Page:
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Religious order works to save Holy Land's photographic history

Khaldoon Eid / NBC News

Father Alberto Joan of the Custodia Terrae Sanctae looks at centuries old images from the Holy Land in the archive room of his order in the Jerusalem.

Khaldoon Eid / NBC News

Pilgrims seen in this photograph arrive to Bethlehem during Christmas to visit the Church of the Nativity during the 19th Century.

JERUSALEM – In the Custodia Terrae Sanctae - a Franciscan order in Jerusalem's Old City - Father Alberto Joan hunches over a large wooden table covered with hundreds of centuries-old black and white photos.  Wearing white gloves, so not to damage them, he holds each one proudly to show the daily life in the Holy Land depicted in the pictures.

“Here is a photograph dated at the end of the 19th century,” he said. “We can see pilgrims arriving to Bethlehem during Christmas on their way to visit the church of the Nativity.”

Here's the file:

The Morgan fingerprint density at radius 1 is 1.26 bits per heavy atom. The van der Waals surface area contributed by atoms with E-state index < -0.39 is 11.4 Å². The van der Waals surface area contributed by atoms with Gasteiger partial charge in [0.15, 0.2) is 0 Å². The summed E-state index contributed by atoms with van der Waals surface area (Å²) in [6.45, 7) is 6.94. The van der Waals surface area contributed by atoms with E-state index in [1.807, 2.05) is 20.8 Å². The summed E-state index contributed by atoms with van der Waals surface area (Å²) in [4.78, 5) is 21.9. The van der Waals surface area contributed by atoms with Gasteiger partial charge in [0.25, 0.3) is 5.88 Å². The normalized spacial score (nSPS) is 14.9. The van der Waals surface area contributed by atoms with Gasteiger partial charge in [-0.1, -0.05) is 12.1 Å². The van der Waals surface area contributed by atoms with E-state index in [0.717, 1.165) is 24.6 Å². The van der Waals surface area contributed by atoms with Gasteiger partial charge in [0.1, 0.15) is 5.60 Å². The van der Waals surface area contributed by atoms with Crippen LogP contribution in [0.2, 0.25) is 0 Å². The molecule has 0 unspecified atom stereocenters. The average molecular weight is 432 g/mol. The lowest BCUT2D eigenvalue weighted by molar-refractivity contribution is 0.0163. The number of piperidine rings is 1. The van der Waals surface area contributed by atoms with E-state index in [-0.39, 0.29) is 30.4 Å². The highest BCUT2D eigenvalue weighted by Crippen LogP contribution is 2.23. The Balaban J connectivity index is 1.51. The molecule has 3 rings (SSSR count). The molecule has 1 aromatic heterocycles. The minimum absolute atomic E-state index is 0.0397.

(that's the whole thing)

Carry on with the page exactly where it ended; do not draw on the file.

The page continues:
Father Alberto is part of an historic effort by the Catholic Church to collect and preserve rare and unseen photographs documenting the Holy Land.

Khaldoon Eid / NBC News

Father Alberto Joan of the Custodia Terrae Sanctae holds an image of the Church of the Nativity in the archive room.

 “With the use of these photos, we can see how pilgrims dressed back then, we can see exactly where to put the candles or how to prepare the alter for this coming Christmas,” he said.

Recently the Custodia Terrae Sanctae, which also means the “guardians of the Holy Land,” reached out to monasteries and convents throughout the region to submit photos from their own collections in order to create a more thorough record.

“The photos collected are a living proof of the daily life in the Holy Land and are a treasure with an historic importance that must be preserved,” said Custos Fr. Pierbattista Pizzaballa, Guardian of The Holy Places, who heads the order.

Right now the photographs exist in a temperature controlled archive room which is guarded by locked doors, security cameras and an alarm system.

Very few people have the opportunity to explore the treasures hidden in leather bound photo albums found here. A goal of the 800-year-old Franciscan order is to change this and digitize all these rare photos so the public can view and enjoy them online.

“It is so important and interesting to see how people lived so many years ago,” said Father Alberto.

Khaldoon Eid / NBC News

A view of Bethlehem from the 19th Century.